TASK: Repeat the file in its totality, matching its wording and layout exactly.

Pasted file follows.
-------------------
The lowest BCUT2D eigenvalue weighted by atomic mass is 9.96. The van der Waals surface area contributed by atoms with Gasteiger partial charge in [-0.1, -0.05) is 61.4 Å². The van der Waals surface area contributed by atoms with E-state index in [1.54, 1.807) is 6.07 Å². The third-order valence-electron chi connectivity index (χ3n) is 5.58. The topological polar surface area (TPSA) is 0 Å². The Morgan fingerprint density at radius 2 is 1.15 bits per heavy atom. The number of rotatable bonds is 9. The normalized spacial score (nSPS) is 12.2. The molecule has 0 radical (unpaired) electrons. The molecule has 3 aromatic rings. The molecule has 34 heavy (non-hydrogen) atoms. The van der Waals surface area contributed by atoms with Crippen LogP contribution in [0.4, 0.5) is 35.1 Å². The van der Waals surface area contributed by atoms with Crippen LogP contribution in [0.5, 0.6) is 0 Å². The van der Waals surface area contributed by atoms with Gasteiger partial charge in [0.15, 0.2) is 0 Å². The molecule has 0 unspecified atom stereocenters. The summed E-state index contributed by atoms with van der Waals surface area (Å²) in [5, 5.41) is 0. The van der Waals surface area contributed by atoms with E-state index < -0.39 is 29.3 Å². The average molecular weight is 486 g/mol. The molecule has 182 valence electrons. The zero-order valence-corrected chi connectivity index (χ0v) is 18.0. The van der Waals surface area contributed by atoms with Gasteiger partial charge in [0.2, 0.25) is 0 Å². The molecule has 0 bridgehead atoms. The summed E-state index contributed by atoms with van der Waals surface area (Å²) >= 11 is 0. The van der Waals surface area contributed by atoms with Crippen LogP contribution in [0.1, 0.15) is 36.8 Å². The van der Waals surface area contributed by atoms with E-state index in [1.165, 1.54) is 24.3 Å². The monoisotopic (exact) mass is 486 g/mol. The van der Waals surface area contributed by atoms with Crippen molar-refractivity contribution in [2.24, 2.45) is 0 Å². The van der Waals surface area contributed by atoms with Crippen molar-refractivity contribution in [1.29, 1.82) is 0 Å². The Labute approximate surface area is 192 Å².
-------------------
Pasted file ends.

The lowest BCUT2D eigenvalue weighted by atomic mass is 9.96. The van der Waals surface area contributed by atoms with Gasteiger partial charge in [-0.1, -0.05) is 61.4 Å². The van der Waals surface area contributed by atoms with E-state index in [1.54, 1.807) is 6.07 Å². The third-order valence-electron chi connectivity index (χ3n) is 5.58. The topological polar surface area (TPSA) is 0 Å². The Morgan fingerprint density at radius 2 is 1.15 bits per heavy atom. The number of rotatable bonds is 9. The normalized spacial score (nSPS) is 12.2. The molecule has 0 radical (unpaired) electrons. The molecule has 3 aromatic rings. The molecule has 34 heavy (non-hydrogen) atoms. The van der Waals surface area contributed by atoms with Crippen LogP contribution in [0.4, 0.5) is 35.1 Å². The van der Waals surface area contributed by atoms with Crippen LogP contribution in [0.5, 0.6) is 0 Å². The van der Waals surface area contributed by atoms with Gasteiger partial charge in [0.15, 0.2) is 0 Å². The molecule has 0 unspecified atom stereocenters. The summed E-state index contributed by atoms with van der Waals surface area (Å²) in [5, 5.41) is 0. The van der Waals surface area contributed by atoms with E-state index < -0.39 is 29.3 Å². The average molecular weight is 486 g/mol. The molecule has 182 valence electrons. The zero-order valence-corrected chi connectivity index (χ0v) is 18.0. The van der Waals surface area contributed by atoms with Gasteiger partial charge in [0.2, 0.25) is 0 Å². The molecule has 0 bridgehead atoms. The summed E-state index contributed by atoms with van der Waals surface area (Å²) >= 11 is 0. The van der Waals surface area contributed by atoms with Crippen LogP contribution in [0.1, 0.15) is 36.8 Å². The van der Waals surface area contributed by atoms with E-state index in [1.165, 1.54) is 24.3 Å². The monoisotopic (exact) mass is 486 g/mol. The van der Waals surface area contributed by atoms with Crippen molar-refractivity contribution in [2.24, 2.45) is 0 Å². The van der Waals surface area contributed by atoms with Crippen molar-refractivity contribution in [1.29, 1.82) is 0 Å². The Labute approximate surface area is 192 Å².